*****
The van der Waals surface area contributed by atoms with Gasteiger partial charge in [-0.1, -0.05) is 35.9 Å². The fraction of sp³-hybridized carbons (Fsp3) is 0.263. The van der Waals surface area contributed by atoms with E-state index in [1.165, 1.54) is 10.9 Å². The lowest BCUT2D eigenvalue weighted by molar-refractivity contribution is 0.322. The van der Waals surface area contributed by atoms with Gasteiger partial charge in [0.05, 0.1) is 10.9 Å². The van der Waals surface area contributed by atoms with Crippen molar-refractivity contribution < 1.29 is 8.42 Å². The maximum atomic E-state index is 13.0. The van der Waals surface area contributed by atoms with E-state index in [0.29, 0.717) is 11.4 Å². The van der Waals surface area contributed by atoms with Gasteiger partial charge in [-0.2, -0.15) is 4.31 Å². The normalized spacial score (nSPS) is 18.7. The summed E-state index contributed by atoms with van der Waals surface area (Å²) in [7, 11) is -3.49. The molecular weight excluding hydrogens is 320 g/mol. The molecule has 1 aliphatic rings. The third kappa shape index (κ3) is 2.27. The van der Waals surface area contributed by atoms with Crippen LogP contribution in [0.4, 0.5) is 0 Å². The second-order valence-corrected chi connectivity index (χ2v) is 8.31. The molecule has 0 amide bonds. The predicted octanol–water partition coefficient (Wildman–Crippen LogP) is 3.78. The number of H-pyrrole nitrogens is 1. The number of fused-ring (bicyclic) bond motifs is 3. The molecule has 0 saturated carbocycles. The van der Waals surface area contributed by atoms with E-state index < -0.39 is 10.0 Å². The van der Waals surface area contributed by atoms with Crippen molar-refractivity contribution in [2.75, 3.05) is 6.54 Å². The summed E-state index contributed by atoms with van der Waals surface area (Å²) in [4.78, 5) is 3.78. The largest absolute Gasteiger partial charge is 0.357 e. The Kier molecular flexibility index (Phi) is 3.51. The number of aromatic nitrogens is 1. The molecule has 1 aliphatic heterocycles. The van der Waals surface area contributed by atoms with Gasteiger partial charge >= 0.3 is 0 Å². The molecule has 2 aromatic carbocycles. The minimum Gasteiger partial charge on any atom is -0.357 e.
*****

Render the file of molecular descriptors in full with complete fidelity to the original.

The van der Waals surface area contributed by atoms with Gasteiger partial charge in [-0.1, -0.05) is 35.9 Å². The fraction of sp³-hybridized carbons (Fsp3) is 0.263. The van der Waals surface area contributed by atoms with E-state index in [1.165, 1.54) is 10.9 Å². The lowest BCUT2D eigenvalue weighted by molar-refractivity contribution is 0.322. The van der Waals surface area contributed by atoms with Gasteiger partial charge in [0.05, 0.1) is 10.9 Å². The van der Waals surface area contributed by atoms with Crippen molar-refractivity contribution < 1.29 is 8.42 Å². The maximum atomic E-state index is 13.0. The van der Waals surface area contributed by atoms with E-state index in [0.29, 0.717) is 11.4 Å². The van der Waals surface area contributed by atoms with Gasteiger partial charge in [-0.2, -0.15) is 4.31 Å². The normalized spacial score (nSPS) is 18.7. The summed E-state index contributed by atoms with van der Waals surface area (Å²) in [7, 11) is -3.49. The molecular weight excluding hydrogens is 320 g/mol. The molecule has 1 aliphatic rings. The third kappa shape index (κ3) is 2.27. The van der Waals surface area contributed by atoms with Crippen LogP contribution in [0.4, 0.5) is 0 Å². The second-order valence-corrected chi connectivity index (χ2v) is 8.31. The molecule has 0 amide bonds. The predicted octanol–water partition coefficient (Wildman–Crippen LogP) is 3.78. The number of H-pyrrole nitrogens is 1. The number of fused-ring (bicyclic) bond motifs is 3. The molecule has 0 saturated carbocycles. The van der Waals surface area contributed by atoms with E-state index < -0.39 is 10.0 Å². The van der Waals surface area contributed by atoms with Crippen molar-refractivity contribution in [2.75, 3.05) is 6.54 Å². The summed E-state index contributed by atoms with van der Waals surface area (Å²) in [4.78, 5) is 3.78. The largest absolute Gasteiger partial charge is 0.357 e. The Kier molecular flexibility index (Phi) is 3.51. The number of aromatic nitrogens is 1. The molecule has 1 aliphatic heterocycles. The van der Waals surface area contributed by atoms with Gasteiger partial charge >= 0.3 is 0 Å². The molecule has 2 aromatic carbocycles. The minimum Gasteiger partial charge on any atom is -0.357 e.